My flight left on time and after a quite pleasant and well-fed 7 hours we touched down in Hong Kong, where after only 2 hours wait (and a frustrated trying in vain to get the Dell Axim PDA to pick up the free WiFi broadband) the London flight left. Both flights arrived bang on time and I managed to get a few hours shallow sleep on each leg. I can really recommend Cathay Pacific - this is the second time I've flown to Oz with them and it has been hassle-free, punctual and the cabin service is excellent.
Getting from Heathrow to Euston Station was a bit of a nightmare. Whilst the rucksack was easy to carry on my back, obviously the near-30kg box was not liftable, big and awkward. From the carousel to the train was OK since I had the box on a luggage trolley, and as the underground train was quiet at the start of the line I had no problem dragging the box into the carriage, albeit that it was kind of blocking the way a bit. I had to change trains at Green Park for the Victoria line to Euston and by the time we'd reached the former the train was heaving in the peak of the Monday rush-hour, and I had to literally and somewhat rudely push through the crowd to get the box out. People didn't seem to understand that this was awkward to do and many didn't move, seemingly blanking me out. Once on the platform I had to push the box along the (thankfully) slippery floor for 200m, then another 300m along a corridor leading to the other platform. As I neared the Victoria Line a flight of some 30 steps loomed ahead of me, but mercifully a young man eventually took pity on me and gave me a hand (most folk again just looked the other way). The second train soon arrived and I had to literally lunge with the box onto the train to overcome the lack of willingness to let me get on first by all those around me (what's wrong with these people??). Same again, it was terrible trying to get off with everyone packed like sardines, and people being so grumpy about it (I now know why I hate living in a city). Lastly, I had to push for another 500m and up 3 escalators (which was fun looking at people's faces!) before finally arriving in the teeming Euston Station concourse. Next time I swear I will do this differently; I'm getting too old for all that hassle!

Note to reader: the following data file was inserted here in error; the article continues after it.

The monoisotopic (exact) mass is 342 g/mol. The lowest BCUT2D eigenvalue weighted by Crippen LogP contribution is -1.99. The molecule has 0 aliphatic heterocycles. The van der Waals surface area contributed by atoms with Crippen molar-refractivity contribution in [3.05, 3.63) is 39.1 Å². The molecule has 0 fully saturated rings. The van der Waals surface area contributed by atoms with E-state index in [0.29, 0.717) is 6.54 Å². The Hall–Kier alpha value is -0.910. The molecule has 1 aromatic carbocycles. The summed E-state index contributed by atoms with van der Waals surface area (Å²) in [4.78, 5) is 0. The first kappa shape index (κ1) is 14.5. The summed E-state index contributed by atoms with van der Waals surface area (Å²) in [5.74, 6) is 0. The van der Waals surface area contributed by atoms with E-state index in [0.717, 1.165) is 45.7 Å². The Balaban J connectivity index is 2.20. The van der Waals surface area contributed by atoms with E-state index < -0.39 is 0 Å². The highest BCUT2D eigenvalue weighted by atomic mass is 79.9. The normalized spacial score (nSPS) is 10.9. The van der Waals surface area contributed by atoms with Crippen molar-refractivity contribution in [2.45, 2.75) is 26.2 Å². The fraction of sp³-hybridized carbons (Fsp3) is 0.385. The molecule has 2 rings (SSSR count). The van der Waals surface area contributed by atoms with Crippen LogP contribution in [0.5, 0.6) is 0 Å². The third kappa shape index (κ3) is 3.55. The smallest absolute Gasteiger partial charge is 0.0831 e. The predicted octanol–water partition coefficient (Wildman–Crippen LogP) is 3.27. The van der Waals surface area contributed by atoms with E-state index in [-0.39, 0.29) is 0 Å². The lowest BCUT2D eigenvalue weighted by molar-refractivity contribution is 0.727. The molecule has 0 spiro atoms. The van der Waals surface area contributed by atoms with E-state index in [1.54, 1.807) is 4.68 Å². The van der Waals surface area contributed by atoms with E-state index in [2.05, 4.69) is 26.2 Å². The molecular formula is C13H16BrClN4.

I now had 3 hours to wait for the night sleeper so took my time to choose from the many eating places what to have for dinner. There are croissant, pie, burger, fish and chips, sandwich and pastie stalls (to mention but a few) with delicious-looking (and inexpensive) fare displayed, and I finally plumped for a chicken salad baguette and steak and stout Cornish pastie, which (the latter) was particularly and tastily awesome. Around 2045 the nightly sleeper was ready for boarding - I had just booked a reclining seat (£31 single to Inverness) as I have trouble sleeping in a berth. As it turned out there were plenty of spare seats and I grabbed two together which allowed me to lie down, somewhat uncomfortably, but enough to allow me to sleep most of the way to Edinburgh Waverley. There was a buffet car next door which stayed open all night, and I was amazed to only have to pay £1 for coffee; prices must have been reduced since the last time when I payed over £2 as I recall. The train arrived in Inverness at 0840, some 20 minutes late, and pretty soon I was with Lyn and a lovely warm reunion.